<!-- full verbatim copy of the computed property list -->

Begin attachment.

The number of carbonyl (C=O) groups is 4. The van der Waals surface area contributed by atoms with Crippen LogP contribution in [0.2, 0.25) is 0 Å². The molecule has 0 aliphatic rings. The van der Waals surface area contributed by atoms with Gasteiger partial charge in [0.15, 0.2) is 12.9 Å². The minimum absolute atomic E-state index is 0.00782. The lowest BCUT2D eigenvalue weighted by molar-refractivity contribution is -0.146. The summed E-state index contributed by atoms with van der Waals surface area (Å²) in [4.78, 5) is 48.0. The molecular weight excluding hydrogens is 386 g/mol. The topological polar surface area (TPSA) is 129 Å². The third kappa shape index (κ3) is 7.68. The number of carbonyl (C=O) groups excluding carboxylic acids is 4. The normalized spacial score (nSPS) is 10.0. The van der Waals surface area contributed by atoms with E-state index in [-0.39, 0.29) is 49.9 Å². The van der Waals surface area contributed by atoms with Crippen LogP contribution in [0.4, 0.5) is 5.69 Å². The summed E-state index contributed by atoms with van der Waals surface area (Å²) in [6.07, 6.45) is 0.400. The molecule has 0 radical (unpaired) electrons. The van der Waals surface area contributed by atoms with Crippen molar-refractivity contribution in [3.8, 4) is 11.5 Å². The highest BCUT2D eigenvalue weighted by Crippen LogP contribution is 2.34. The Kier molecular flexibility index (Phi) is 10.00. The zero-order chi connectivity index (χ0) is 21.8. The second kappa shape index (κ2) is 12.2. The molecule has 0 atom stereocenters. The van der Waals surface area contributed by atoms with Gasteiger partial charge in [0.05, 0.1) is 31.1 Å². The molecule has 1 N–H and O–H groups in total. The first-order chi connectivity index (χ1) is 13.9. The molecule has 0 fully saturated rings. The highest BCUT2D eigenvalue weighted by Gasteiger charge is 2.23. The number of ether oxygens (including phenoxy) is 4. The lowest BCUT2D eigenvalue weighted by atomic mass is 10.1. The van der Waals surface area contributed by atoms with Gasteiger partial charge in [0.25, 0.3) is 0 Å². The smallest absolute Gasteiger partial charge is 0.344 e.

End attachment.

The number of carbonyl (C=O) groups is 4. The van der Waals surface area contributed by atoms with Crippen LogP contribution in [0.2, 0.25) is 0 Å². The molecule has 0 aliphatic rings. The van der Waals surface area contributed by atoms with Gasteiger partial charge in [0.15, 0.2) is 12.9 Å². The minimum absolute atomic E-state index is 0.00782. The lowest BCUT2D eigenvalue weighted by molar-refractivity contribution is -0.146. The summed E-state index contributed by atoms with van der Waals surface area (Å²) in [4.78, 5) is 48.0. The molecular weight excluding hydrogens is 386 g/mol. The topological polar surface area (TPSA) is 129 Å². The third kappa shape index (κ3) is 7.68. The number of carbonyl (C=O) groups excluding carboxylic acids is 4. The normalized spacial score (nSPS) is 10.0. The van der Waals surface area contributed by atoms with E-state index in [-0.39, 0.29) is 49.9 Å². The van der Waals surface area contributed by atoms with Crippen LogP contribution in [0.4, 0.5) is 5.69 Å². The summed E-state index contributed by atoms with van der Waals surface area (Å²) in [6.07, 6.45) is 0.400. The molecule has 0 radical (unpaired) electrons. The van der Waals surface area contributed by atoms with Crippen molar-refractivity contribution in [3.8, 4) is 11.5 Å². The highest BCUT2D eigenvalue weighted by Crippen LogP contribution is 2.34. The Kier molecular flexibility index (Phi) is 10.00. The zero-order chi connectivity index (χ0) is 21.8. The second kappa shape index (κ2) is 12.2. The molecule has 0 atom stereocenters. The van der Waals surface area contributed by atoms with Gasteiger partial charge in [0.05, 0.1) is 31.1 Å². The molecule has 1 N–H and O–H groups in total. The first-order chi connectivity index (χ1) is 13.9. The molecule has 0 fully saturated rings. The highest BCUT2D eigenvalue weighted by Gasteiger charge is 2.23. The number of ether oxygens (including phenoxy) is 4. The lowest BCUT2D eigenvalue weighted by atomic mass is 10.1. The van der Waals surface area contributed by atoms with Gasteiger partial charge in [0.25, 0.3) is 0 Å². The smallest absolute Gasteiger partial charge is 0.344 e.